Industry accounts for 32.2% of the country's GDP, employing around 30% of the active population. As a former country of the USSR, Belarus has a developed but ageing industrial base that is heavily subsidized. The main industries are machine tools, agricultural equipment, fertilizers, petroleum and chemical products, food products (including beverages and tobacco), prefabricated building materials, motor vehicles, textiles and household goods equipment (such as refrigerators, watches, televisions and radios). The World Bank estimates that the manufacturing sector alone contributes 23% of the country’s GDP, mainly thanks to the manufacture of food products and of coke and refined petroleum products. According to Belstat, in 2022 the volume of industrial production in current prices stood at BYN 169.6 billion, down by 5.4% compared to one year earlier.
The tertiary sector accounts for 48.3% of GDP, showing a sharp rise since the break-up of the USSR. 59% of the working population is employed in services. Information technology, transport and logistics are the fastest-growing sectors. According to Belstat, in the first three quarters of 2022 wholesale turnover reached BYN 49.7 billion (97.5% vis-à-vis the same period one year earlier), whereas retail turnover stood at BYN 46.3 billion (-1.8% year-on-year).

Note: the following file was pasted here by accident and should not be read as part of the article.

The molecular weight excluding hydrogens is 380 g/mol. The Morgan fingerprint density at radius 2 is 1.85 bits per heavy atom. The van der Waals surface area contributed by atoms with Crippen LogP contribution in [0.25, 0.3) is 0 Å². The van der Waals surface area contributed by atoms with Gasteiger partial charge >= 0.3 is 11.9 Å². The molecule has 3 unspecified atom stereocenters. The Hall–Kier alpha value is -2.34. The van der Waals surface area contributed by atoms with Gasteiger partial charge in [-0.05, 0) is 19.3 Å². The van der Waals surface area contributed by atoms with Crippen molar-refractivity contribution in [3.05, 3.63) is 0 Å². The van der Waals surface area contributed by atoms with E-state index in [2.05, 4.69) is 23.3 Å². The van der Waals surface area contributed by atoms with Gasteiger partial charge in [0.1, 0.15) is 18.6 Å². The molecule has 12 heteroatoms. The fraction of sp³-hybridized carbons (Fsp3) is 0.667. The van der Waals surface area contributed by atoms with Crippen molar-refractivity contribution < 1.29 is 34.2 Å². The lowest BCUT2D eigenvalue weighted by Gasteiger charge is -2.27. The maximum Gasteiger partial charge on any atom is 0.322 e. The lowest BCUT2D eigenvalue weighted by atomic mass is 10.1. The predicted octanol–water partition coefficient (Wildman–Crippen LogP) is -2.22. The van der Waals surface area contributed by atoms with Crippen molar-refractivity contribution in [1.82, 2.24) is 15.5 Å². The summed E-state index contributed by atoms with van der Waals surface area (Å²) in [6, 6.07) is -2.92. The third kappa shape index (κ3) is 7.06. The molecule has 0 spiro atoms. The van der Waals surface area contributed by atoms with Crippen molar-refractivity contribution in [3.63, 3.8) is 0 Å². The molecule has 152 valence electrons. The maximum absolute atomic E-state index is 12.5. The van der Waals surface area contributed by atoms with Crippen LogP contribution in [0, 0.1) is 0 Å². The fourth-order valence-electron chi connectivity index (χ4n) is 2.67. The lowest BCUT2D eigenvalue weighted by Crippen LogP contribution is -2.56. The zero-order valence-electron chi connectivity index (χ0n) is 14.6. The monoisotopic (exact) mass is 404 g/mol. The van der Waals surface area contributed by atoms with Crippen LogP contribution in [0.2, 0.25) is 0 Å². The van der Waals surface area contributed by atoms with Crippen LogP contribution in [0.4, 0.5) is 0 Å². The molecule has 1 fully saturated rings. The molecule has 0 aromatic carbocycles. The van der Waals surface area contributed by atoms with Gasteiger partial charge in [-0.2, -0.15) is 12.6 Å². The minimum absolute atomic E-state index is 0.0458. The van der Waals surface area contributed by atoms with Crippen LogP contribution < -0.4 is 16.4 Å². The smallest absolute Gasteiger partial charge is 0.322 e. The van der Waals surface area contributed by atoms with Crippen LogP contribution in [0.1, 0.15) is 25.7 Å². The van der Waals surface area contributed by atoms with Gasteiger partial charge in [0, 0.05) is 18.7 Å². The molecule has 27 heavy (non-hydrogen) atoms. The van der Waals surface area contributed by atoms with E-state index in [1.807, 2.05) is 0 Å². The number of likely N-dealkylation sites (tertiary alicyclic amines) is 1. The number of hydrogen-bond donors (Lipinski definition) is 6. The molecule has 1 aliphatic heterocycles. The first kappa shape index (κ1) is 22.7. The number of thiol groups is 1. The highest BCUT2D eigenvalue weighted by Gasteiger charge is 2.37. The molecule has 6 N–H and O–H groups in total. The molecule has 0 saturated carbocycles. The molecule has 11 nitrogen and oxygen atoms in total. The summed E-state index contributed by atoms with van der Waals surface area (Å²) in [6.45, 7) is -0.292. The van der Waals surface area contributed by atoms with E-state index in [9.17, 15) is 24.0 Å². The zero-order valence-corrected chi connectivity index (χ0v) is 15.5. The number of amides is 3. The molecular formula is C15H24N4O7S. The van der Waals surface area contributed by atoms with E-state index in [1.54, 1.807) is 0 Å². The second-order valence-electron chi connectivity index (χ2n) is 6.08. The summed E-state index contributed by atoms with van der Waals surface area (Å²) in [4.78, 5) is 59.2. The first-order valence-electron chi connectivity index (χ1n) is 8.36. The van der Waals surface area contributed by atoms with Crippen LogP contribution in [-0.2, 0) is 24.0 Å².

|Breakdown of Economic Activity By Sector||Agriculture||Industry||Services|
|Employment By Sector (in % of Total Employment)||11.1||30.4||58.6|
|Value Added (in % of GDP)||6.8||32.2||48.3|
|Value Added (Annual % Change)||-1.7||6.7||-0.2|
Source: World Bank - Latest available data.
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|Belarussian Rubble (BYR) - Average Annual Exchange Rate For 1 MUR||331.83||0.06||0.06||0.06||0.06|
Source: World Bank - Latest available data.
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The Economic freedom index measure ten components of economic freedom, grouped into four broad categories or pillars of economic freedom: Rule of Law (property rights, freedom from corruption); Limited Government (fiscal freedom, government spending); Regulatory Efficiency (business freedom, labour freedom, monetary freedom); and Open Markets (trade freedom, investment freedom, financial freedom). Each of the freedoms within these four broad categories is individually scored on a scale of 0 to 100. A country’s overall economic freedom score is a simple average of its scores on the 10 individual freedoms.